7 Practical Things Everyone Can do to Avoid an Eye Injury
Eye injuries can happen anytime, anywhere whether at work or while cleaning at home or playing sports. In fact, 90% of eye injuries are preventable with the use of appropriate safety eyewear.
Here are seven (7) practical things everyone can do to avoid an eye injury.
1. Get your eyes checked
People with uncorrected or reduced vision are more likely to have an eye injury. Proper vision correction is the first line of defense. If you already have glasses, make sure your prescription is correct and up-to-date.
2. Ordinary eye wear isn’t enough
It is a misconception that your regular glasses or sunglasses provide eye protection from common eye injuries. They don’t. Always buy – and wear – eye protection that complies with Standards Australia (AS/NZS 1337.1:2010).
3. Sunglasses are great protection against the sun
Eye protection from the sun’s UV rays is essential, especially in Australia. Long hours spent working on the garden outdoors has been linked to cataracts, macular degeneration and pterygium.
Remember to slip, slop, slap, and slide on a pair of UV protection sunglasses.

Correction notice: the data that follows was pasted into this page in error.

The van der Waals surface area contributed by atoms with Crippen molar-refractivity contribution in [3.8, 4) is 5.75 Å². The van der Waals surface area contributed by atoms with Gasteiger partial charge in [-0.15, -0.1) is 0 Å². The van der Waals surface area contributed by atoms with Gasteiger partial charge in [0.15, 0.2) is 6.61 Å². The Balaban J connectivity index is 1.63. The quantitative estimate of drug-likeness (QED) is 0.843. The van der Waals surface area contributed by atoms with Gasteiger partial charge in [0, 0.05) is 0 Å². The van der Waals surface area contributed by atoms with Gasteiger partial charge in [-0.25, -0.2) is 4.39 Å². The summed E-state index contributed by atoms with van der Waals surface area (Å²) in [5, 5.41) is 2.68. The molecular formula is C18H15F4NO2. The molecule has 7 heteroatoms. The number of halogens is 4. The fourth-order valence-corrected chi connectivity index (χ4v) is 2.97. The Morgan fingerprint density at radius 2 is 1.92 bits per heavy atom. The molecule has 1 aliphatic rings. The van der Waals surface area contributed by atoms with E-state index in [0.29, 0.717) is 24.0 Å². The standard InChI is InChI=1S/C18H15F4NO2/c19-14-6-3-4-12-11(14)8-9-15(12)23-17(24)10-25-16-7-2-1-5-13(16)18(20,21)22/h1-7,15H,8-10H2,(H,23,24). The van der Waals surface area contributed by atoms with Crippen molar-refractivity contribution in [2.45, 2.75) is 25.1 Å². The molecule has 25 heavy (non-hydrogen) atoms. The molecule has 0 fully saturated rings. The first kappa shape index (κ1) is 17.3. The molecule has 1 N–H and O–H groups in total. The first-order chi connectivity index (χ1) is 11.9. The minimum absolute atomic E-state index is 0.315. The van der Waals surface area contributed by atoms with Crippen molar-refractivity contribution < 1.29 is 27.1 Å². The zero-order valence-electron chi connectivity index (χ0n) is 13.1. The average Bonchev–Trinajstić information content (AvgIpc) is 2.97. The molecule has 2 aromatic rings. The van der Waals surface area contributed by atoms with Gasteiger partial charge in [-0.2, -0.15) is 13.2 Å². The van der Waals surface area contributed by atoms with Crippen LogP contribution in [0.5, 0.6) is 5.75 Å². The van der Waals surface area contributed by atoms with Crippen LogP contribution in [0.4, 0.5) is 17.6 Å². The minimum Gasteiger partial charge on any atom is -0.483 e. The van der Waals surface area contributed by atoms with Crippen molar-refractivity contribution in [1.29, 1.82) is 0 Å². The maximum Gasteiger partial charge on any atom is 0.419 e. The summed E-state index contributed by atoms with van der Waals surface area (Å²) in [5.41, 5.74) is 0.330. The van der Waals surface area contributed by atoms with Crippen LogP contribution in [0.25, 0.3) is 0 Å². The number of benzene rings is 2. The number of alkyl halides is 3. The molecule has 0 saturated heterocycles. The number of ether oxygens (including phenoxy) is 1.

4. At home: identify hazards and eliminate them
There are many simple precautions that you can take to prevent most eye injuries at home.
Fix or avoid unsteady surfaces, sharp edges or places poorly-lit
Keep sharp tools and kitchen utensils away from small children
Keep chemicals, fertilisers, pesticides, and pool cleaning products locked away.
5. At work: ask for eye protection and wear it
Proper eye protection on the job prevents thousands of eye injuries each year, and employers in Australia are legally obligated to provide it. Ask your boss for proper eye protection glasses to wear on the job. Ensure your eye safety glasses fit properly to provide maximum protection, ensure they are cleaned and maintained and make sure you wear them.
6. Protective eyewear playing sport
Sports Medicine Australia strongly recommends that athletes wear appropriate protective eyewear to prevent eye injuries. They advise using eye protectors that comply with Standards Australia designation for sports eye guards (AS/NZS 4066-1992).
7. Show and tell young athletes to protect their eyes
Lead by example. Show young kids who are playing sport that eye protection is important by wearing safety eyewear yourself when you play sport. Tell them that they won’t be able to perform at their best unless they can see. An eye injury can wipe out years of training… in the blink of an eye.